Macro-level interventions in systems of wicked consumption

Davide C. Orazi, Matthias Koch, Srishti Varma

Research output: Chapter in Book/Report/Conference proceedingChapter (Book)Researchpeer-review


The consumption of addictive substances such as sugar, nicotine, and alcohol represent a major risk for noncommunicable diseases including diabetes and cancer. Despite that these wicked consumptions constitute a well-known threat to societal welfare, eradicating them is challenging for at least two reasons. First, wicked consumptions are habitual and addictive, leading to the automatisation and repetition of the consumption behaviour with minimal effort and ignoring information challenging the consumption. Habituality and addictiveness thus make wicked consumption behaviours resistant to individual-level interventions aimed at behavioural change. Second, wicked consumptions are embedded in complex and interconnected market systems we term ‘systems of wicked consumption’. These systems facilitate the proliferation of wicked consumptions through enticing promotion, placement, and pricing strategies. This chapter begins by introducing the etiology of wicked consumptions, focusing on their habituality and addictiveness. Next, we bring forth the notion of systems of wicked consumption and explain the tensions arising between the conflicting stakeholders embedded therein. We conclude by presenting a range of macro-level interventions that, by targeting the very structure of wicked systems, may prove to be far more effective than individual-level interventions in curbing the diffusion of wicked consumptions.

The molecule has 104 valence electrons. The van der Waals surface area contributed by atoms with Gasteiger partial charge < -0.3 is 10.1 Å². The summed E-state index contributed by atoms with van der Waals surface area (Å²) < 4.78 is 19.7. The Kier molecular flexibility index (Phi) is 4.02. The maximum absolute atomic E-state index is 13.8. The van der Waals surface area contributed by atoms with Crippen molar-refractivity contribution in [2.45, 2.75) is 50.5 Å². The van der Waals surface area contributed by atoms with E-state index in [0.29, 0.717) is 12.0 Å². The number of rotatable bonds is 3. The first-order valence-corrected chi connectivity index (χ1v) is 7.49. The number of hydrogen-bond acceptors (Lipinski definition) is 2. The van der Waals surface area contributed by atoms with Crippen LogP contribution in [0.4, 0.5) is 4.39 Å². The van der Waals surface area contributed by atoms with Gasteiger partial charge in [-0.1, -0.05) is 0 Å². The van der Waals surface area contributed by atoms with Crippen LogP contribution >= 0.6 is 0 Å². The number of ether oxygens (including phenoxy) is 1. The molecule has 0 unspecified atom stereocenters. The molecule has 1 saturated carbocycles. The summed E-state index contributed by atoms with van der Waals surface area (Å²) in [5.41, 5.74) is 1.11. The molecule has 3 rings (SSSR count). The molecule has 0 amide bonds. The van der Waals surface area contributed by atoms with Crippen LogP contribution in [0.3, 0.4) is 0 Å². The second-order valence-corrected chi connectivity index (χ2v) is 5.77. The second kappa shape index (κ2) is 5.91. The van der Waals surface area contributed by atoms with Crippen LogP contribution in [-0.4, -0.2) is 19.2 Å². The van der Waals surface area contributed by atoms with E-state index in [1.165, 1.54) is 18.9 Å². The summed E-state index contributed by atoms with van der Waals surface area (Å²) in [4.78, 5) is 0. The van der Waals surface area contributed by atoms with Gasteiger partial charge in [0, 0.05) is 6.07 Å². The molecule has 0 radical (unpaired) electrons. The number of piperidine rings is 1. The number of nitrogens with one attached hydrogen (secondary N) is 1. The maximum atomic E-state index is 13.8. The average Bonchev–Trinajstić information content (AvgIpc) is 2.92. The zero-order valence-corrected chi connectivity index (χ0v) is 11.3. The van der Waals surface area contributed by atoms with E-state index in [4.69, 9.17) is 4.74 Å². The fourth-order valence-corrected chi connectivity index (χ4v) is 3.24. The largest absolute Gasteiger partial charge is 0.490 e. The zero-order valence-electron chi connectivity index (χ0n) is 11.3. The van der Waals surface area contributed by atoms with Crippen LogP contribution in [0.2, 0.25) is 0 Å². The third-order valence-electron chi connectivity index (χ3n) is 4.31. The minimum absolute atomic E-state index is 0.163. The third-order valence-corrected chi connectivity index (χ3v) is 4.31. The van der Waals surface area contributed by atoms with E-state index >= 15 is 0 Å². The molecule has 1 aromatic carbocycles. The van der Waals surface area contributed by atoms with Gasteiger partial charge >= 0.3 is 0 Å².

Original languageEnglish
Title of host publicationMacro-Social Marketing Insights
Subtitle of host publicationSystems Thinking for Wicked Problems
EditorsAnne-Marie Kennedy
Place of PublicationNew York NY USA
Number of pages17
ISBN (Electronic)9780429452307
ISBN (Print)9781138322080
Publication statusPublished - 2020

Publication series

NameRoutledge Interpretive Marketing Research

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